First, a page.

[EM] Noise (Was: Credentials?)

RLSuter at aol.com RLSuter at aol.com
Sat Jan 20 13:06:59 PST 2007

Ken Kuhlman wrote, quoting and replying to Abd ul-Rahman Lomax:

>>> Does anyone have experience with Nabble, or know of other reasonable
>>> solutions to this problem?  It's time we stop pretending the problem
>>> doesn't exist.
>> At this stage, there is a simple solution. I've got the flu today and
>> a headache, so I don't have the strength to look at Nabble. But,
>> quite simply, the group should have an active moderator with the
>> power to put a member who is disruptive to the list, causing harm,
>> defined, if necessary, by vote.
> I'm sorry to be so harsh, but "I don't have time to think about your
> suggestion, so I'm just going to tell you what I've already decided"
> isn't good enough.

You aren't being harsh at all. In fact, to say that Lomax's response
"isn't good enough" is putting it mildly. There is no excuse at all,
not the flu or anything else, for dismissing one idea and asserting
the superiority of an alternative idea without so much as looking
at the first one.

Unfortunately, this is a tactic Lomax has used frequently on this list,
which is why I, and I suspect many other people on this list, can't
take him very seriously and don't bother even to look at most of his
posts. Despite his authoritative sounding statements about Robert's
Rules of Order, for example, Lomax also has never bothered (as
evidenced by earlier misstatements about them he has made) to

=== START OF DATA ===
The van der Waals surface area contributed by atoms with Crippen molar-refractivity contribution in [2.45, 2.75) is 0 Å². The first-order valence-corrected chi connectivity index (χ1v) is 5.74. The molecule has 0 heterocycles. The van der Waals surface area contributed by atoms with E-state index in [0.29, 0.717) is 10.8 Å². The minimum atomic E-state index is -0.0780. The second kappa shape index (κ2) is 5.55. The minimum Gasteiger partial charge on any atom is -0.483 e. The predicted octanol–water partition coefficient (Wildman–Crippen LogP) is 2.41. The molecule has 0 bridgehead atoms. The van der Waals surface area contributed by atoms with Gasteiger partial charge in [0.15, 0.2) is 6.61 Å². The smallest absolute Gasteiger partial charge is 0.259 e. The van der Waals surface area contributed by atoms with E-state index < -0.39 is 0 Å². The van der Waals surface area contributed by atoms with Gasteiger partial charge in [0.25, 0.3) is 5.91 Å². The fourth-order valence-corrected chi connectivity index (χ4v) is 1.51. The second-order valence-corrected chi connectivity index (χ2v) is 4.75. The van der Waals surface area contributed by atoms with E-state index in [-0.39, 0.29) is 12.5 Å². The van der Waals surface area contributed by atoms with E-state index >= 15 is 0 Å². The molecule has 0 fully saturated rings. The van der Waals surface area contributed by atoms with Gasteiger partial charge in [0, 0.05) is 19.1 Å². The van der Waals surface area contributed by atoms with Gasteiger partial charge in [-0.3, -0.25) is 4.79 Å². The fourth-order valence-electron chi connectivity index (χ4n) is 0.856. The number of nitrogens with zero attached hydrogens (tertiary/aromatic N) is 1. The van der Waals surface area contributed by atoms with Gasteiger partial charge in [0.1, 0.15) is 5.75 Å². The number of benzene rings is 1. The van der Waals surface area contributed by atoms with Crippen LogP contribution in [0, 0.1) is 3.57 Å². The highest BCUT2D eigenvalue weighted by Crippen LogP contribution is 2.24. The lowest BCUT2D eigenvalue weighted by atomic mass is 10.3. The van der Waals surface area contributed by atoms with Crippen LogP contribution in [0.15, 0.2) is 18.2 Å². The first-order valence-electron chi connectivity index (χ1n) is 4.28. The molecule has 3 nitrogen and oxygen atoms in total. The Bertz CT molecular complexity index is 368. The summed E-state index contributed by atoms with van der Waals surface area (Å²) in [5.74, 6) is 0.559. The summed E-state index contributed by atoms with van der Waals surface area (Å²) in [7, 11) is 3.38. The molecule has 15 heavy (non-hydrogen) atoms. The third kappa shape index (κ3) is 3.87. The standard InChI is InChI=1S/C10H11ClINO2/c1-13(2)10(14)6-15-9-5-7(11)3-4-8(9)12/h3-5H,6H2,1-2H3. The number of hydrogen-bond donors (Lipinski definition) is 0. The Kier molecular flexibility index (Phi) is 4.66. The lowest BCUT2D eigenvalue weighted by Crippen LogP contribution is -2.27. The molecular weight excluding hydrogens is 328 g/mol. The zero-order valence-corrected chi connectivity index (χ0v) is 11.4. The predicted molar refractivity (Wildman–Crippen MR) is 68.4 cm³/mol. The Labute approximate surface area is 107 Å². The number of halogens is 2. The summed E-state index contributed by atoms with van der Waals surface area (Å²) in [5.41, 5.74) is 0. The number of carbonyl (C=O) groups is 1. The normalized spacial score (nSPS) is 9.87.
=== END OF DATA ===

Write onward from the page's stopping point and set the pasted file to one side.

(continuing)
learn very much about the history of those rules or of the many
criticisms of them that have been expressed by other people, nor
has he bothered to inform himself of the many alternatives to those
rules that have been proposed by people who have addressed--
far more carefully and conscientiously than he has--the difficult
problem of how to organize meetings and discussions in the
fairest and most productive possible ways.

One of the most recent examples of the latter is "Breaking
Robert's Rules: The New Way to Run Your Meeting, Build
Consensus, and Get Results" by Lawrence E. Susskind and
Jeffrey Cruikshank (Oxford U. Press, 2006). Susskind, the
lead author, is a professor at MIT as well as head of the
Public Disputes Program at Harvard Law School. Neither
that book (which I've read) nor any other can be said to be
the last word on the subject, but it does certainly prove that
Lomax has much more to learn about the subject than he
evidently thinks he does.

-Ralph Suter

More information about the Election-Methods mailing list